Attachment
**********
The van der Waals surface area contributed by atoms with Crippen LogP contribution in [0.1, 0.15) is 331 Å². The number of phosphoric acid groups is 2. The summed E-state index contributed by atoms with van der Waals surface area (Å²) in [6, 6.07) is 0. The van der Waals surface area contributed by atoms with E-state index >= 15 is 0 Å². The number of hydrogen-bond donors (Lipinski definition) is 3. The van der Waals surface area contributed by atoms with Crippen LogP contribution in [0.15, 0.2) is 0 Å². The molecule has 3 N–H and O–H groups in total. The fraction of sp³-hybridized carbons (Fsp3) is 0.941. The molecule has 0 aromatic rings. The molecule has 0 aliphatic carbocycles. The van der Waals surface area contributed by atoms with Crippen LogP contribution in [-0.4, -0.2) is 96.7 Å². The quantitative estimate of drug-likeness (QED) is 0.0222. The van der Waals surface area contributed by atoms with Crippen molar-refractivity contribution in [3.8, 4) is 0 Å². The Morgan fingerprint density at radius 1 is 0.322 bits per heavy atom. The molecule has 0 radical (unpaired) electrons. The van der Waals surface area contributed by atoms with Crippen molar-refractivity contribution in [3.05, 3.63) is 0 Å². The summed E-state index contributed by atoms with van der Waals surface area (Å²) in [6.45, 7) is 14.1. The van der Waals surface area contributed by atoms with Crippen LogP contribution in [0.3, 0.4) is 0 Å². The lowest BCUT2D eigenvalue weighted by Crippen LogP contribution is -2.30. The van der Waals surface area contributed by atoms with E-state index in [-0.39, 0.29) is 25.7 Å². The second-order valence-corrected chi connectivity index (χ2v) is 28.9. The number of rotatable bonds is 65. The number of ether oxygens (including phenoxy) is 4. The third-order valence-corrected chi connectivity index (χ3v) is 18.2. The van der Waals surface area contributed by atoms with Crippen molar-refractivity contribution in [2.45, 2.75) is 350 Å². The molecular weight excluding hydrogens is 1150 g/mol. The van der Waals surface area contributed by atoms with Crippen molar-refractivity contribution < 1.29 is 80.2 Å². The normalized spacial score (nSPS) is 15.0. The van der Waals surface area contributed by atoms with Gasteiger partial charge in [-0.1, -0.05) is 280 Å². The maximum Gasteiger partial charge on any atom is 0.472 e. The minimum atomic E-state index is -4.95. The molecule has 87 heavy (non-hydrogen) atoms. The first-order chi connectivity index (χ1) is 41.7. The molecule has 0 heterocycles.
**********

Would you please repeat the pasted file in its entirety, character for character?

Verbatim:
The van der Waals surface area contributed by atoms with Crippen LogP contribution in [0.1, 0.15) is 331 Å². The number of phosphoric acid groups is 2. The summed E-state index contributed by atoms with van der Waals surface area (Å²) in [6, 6.07) is 0. The van der Waals surface area contributed by atoms with E-state index >= 15 is 0 Å². The number of hydrogen-bond donors (Lipinski definition) is 3. The van der Waals surface area contributed by atoms with Crippen LogP contribution in [0.15, 0.2) is 0 Å². The molecule has 3 N–H and O–H groups in total. The fraction of sp³-hybridized carbons (Fsp3) is 0.941. The molecule has 0 aromatic rings. The molecule has 0 aliphatic carbocycles. The van der Waals surface area contributed by atoms with Crippen LogP contribution in [-0.4, -0.2) is 96.7 Å². The quantitative estimate of drug-likeness (QED) is 0.0222. The van der Waals surface area contributed by atoms with Crippen molar-refractivity contribution in [3.8, 4) is 0 Å². The Morgan fingerprint density at radius 1 is 0.322 bits per heavy atom. The molecule has 0 radical (unpaired) electrons. The van der Waals surface area contributed by atoms with Crippen molar-refractivity contribution in [3.05, 3.63) is 0 Å². The summed E-state index contributed by atoms with van der Waals surface area (Å²) in [6.45, 7) is 14.1. The van der Waals surface area contributed by atoms with Crippen LogP contribution in [0.3, 0.4) is 0 Å². The lowest BCUT2D eigenvalue weighted by Crippen LogP contribution is -2.30. The van der Waals surface area contributed by atoms with E-state index in [-0.39, 0.29) is 25.7 Å². The second-order valence-corrected chi connectivity index (χ2v) is 28.9. The number of rotatable bonds is 65. The number of ether oxygens (including phenoxy) is 4. The third-order valence-corrected chi connectivity index (χ3v) is 18.2. The van der Waals surface area contributed by atoms with Crippen molar-refractivity contribution in [2.45, 2.75) is 350 Å². The molecular weight excluding hydrogens is 1150 g/mol. The van der Waals surface area contributed by atoms with Crippen molar-refractivity contribution < 1.29 is 80.2 Å². The normalized spacial score (nSPS) is 15.0. The van der Waals surface area contributed by atoms with Gasteiger partial charge in [-0.1, -0.05) is 280 Å². The maximum Gasteiger partial charge on any atom is 0.472 e. The minimum atomic E-state index is -4.95. The molecule has 87 heavy (non-hydrogen) atoms. The first-order chi connectivity index (χ1) is 41.7. The molecule has 0 heterocycles.